|Born||Megan Taylor Meier
November 6, 1992
|Died||October 17, 2006 (aged 13)
Dardenne Prairie, Missouri
|Cause of death||Suicide by hanging|
Megan Taylor Meier (November 6, 1992 – October 17, 2006) was a North American teenager from Dardenne Prairie, Missouri who committed suicide by hanging three weeks before her 14th birthday. A year later, Meier's parents prompted an investigation into the matter and her suicide was attributed to cyber-bullying through the social networking website MySpace. The mother of a friend of Meier, Lori Drew was later indicted on the matter in 2008, but in 2009, Drew was acquitted.
From the third grade Megan had been under the care of a psychiatrist. She had been prescribed citalopram, methylphenidate and ziprasidone. She had been diagnosed with attention deficit disorder and depression and considered herself overweight. She was described by her parents as a "bubbly, goofy" girl who enjoyed spending time with her friends and family.
Meier attended Fort Zumwalt public schools, including Ostmann Elementary School and Fort Zumwalt West Middle School in nearby O'Fallon, Missouri. For eighth grade, her parents enrolled her at Immaculate Conception Catholic School in Dardenne Prairie, with a uniform and policy against makeup and jewelry that the Meiers thought would help Megan fit in. At the time of the incident, the Drew and Meier households were neighbors, living four doors apart.
The account through which the bullying of Meier took place purportedly belonged to a 16-year-old male named "Josh Evans." However, Lori Drew, the mother of a former friend of Meier, later admitted creating the MySpace account with her daughter and Ashley Grills, Lori Drew's 18-year-old employee. Several people contributed to running the faked account, including Drew. Witnesses testified that the women intended to use Meier’s e-mails with "Josh" to get information about her and later humiliate her, in retribution for her allegedly spreading gossip about Drew's daughter.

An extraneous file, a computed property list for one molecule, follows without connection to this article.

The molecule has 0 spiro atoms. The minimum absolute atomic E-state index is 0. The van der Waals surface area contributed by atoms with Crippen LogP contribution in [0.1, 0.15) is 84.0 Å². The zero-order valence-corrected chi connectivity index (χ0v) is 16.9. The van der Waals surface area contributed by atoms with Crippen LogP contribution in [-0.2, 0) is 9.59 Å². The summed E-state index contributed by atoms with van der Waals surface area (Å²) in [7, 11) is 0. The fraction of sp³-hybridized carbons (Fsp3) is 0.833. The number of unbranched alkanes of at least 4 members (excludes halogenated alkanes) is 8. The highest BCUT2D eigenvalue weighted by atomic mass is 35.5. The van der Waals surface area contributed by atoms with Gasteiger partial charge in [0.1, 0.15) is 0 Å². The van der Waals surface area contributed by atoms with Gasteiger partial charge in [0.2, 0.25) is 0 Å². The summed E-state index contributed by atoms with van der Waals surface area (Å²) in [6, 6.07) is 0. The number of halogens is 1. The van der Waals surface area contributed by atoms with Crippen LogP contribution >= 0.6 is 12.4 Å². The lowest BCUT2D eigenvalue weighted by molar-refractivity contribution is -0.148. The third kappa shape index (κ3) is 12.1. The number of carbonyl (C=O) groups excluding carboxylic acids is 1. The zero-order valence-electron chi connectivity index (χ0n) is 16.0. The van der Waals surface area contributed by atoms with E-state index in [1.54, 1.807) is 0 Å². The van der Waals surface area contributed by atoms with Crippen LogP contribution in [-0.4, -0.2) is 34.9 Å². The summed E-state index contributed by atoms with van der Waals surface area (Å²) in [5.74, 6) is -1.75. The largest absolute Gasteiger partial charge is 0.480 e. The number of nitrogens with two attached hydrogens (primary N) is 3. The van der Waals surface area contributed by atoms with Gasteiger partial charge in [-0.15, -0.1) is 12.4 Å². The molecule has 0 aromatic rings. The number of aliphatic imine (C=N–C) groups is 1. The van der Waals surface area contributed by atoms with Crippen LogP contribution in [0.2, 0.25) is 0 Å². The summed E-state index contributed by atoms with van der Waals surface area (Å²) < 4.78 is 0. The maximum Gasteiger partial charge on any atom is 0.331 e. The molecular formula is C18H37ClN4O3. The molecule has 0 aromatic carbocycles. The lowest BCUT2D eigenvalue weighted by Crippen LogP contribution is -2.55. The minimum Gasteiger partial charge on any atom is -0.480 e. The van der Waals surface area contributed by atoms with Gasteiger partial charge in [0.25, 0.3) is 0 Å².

Soon after opening an account on MySpace, Meier received a message from Lori Drew, using a fabricated account attributed to a 16-year-old boy, Josh Evans. Meier and Josh became online friends, but never met in person or spoke. Meier thought he was attractive. Meier began to exchange messages with this person, and was described by family as having had her "spirits lifted". This person claimed to have just moved to the nearby city of O'Fallon, was home schooled, and did not yet have a phone number.